Pioneering project helps steer young people away from crime

A new project funded by Police and Crime Commissioner Rupert Matthews to educate young people on law and order to prevent them slipping into crime is already helping to transform lives.

Leicester, Leicestershire and Rutland PCC Mr Matthews provided funding worth £9,995 to the African Network Leicester, Leicestershire and Rutland from his Safety Fund to deliver a proactive crime prevention and training programme to young people from black and minority ethnic communities to increase their understanding of the criminal justice system.

A new video of the organisation’s progress in supporting young people has been shared on the OPCC’s YouTube channel as part of his commitment to keep the public informed of the community work underway to keep them safe.

The project, which has been supporting 20 young people since November, is centred on a ‘theory of change’ approach using education and training as a means of building respect for rules, promoting discipline, confidence and self-esteem, unlocking talent and encouraging a teamwork mindset.

The African Network says limited knowledge of what constitutes a crime or anti-social behaviour and the role of the criminal justice system in maintaining order is part of the reason why some young people from black or minority ethnic communities find themselves in conflict with the law. This can sometimes be the case when young people arrive to LLR from another country and are arrested for an offence that is legal or acceptable in their country of origin.

Mr Matthews said: “Prevention is crucial to my Police and Crime Plan and the primary reason why I launched my Safety Fund. It is vital we deliver meaningful solutions to some of the practical problems and disadvantages young people face which increase their vulnerability to crime. This project is an excellent example of how this is being achieved.

“Giving young people a hands-on understanding of law and justice can provide a catalyst for behaviour change. I’m impressed with the impact the project has made so far and will be monitoring further results to see how we can learn from this approach in the future.”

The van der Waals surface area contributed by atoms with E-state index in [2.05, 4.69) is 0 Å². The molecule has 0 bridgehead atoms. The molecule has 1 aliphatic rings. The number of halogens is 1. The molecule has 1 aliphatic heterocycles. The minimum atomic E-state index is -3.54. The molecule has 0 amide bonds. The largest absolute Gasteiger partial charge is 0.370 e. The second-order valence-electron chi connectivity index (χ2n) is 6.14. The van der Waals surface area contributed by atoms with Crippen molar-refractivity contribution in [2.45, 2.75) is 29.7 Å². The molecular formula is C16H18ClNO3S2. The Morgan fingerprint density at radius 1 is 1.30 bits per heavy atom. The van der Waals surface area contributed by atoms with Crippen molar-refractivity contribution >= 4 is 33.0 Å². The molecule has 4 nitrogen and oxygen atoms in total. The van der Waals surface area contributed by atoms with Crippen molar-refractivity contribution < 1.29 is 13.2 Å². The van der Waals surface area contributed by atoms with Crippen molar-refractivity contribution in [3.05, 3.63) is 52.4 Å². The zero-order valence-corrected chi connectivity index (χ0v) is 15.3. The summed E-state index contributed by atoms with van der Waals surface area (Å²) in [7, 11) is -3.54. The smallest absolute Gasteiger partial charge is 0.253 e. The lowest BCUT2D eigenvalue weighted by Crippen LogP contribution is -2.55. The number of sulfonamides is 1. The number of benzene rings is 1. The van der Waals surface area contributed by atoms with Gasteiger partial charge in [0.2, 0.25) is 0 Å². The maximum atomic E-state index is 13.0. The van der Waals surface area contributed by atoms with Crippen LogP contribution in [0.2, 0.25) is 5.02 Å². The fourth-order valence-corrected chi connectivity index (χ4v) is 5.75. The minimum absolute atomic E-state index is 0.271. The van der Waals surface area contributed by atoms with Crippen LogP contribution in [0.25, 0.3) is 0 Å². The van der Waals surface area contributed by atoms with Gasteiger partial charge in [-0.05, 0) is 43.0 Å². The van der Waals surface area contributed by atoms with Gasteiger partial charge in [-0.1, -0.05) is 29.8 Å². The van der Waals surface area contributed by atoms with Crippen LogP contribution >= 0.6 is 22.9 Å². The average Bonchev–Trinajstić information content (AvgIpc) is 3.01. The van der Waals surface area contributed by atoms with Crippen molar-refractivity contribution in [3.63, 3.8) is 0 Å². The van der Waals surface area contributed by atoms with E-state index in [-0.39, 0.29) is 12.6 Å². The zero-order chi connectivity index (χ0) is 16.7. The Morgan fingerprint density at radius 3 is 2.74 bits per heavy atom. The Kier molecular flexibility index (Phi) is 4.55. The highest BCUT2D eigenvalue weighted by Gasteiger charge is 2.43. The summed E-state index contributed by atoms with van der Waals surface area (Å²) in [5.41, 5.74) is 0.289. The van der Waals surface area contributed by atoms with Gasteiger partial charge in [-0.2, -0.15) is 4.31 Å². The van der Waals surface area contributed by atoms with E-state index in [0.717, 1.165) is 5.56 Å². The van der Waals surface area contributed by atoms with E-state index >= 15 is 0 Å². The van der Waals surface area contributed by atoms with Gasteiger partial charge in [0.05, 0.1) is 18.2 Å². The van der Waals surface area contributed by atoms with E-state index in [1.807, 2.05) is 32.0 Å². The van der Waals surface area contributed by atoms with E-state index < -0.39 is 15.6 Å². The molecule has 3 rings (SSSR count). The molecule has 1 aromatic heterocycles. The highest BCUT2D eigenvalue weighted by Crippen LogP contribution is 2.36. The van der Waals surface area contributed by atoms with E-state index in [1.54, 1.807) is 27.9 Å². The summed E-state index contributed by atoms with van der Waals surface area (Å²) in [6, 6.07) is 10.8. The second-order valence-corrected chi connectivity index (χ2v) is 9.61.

The initiative aims to increase understanding of how the justice system operates by delivering proactive training and education including visits to police stations, cells, courts and young offenders’ prisons to address misconceptions.

The African Network works with local partners in delivering the programme and utilises a host of guest speakers including magistrates and police officers to enhance the learning experience.

The project aims to address a series of problems impacting young people and their perspectives of the justice system as well as to improve their confidence in the police.

Dr Denis Tanfa, chairman of the African Network, said: “The project supports the relevance of education in building family and community cohesion, and hence community violence crime prevention.

“The value of the training in fostering social cohesion is supported by Albert Bandura’s theory of social learning. Social learning implies that people especially children who grow up in communities where violence is seen as a way of solving disputes/conflicts tend to believe that such behaviour is acceptable and rewarding. These theorists believe that the social environment is the most important factor in acquiring most pattern of behaviour”.”

The Commissioner’s Safety Fund is worth £650k over a two-year period (2021-22 and 2022-23) and is part of Mr Matthews’ ambitious Police and Crime Plan goals to reduce violence, crime and anti-social behaviour and to increase the safety of the public.

Six rounds of funding are available each year alternating between specialist and non-specialist invitations for grants. Organisations can apply for up to £10,000 in support of the Commissioner’s key safety priorities.

To view the video on the African Network and how the funds they receive are being used:



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Sallie Blair
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Posted on Thursday 19th January 2023
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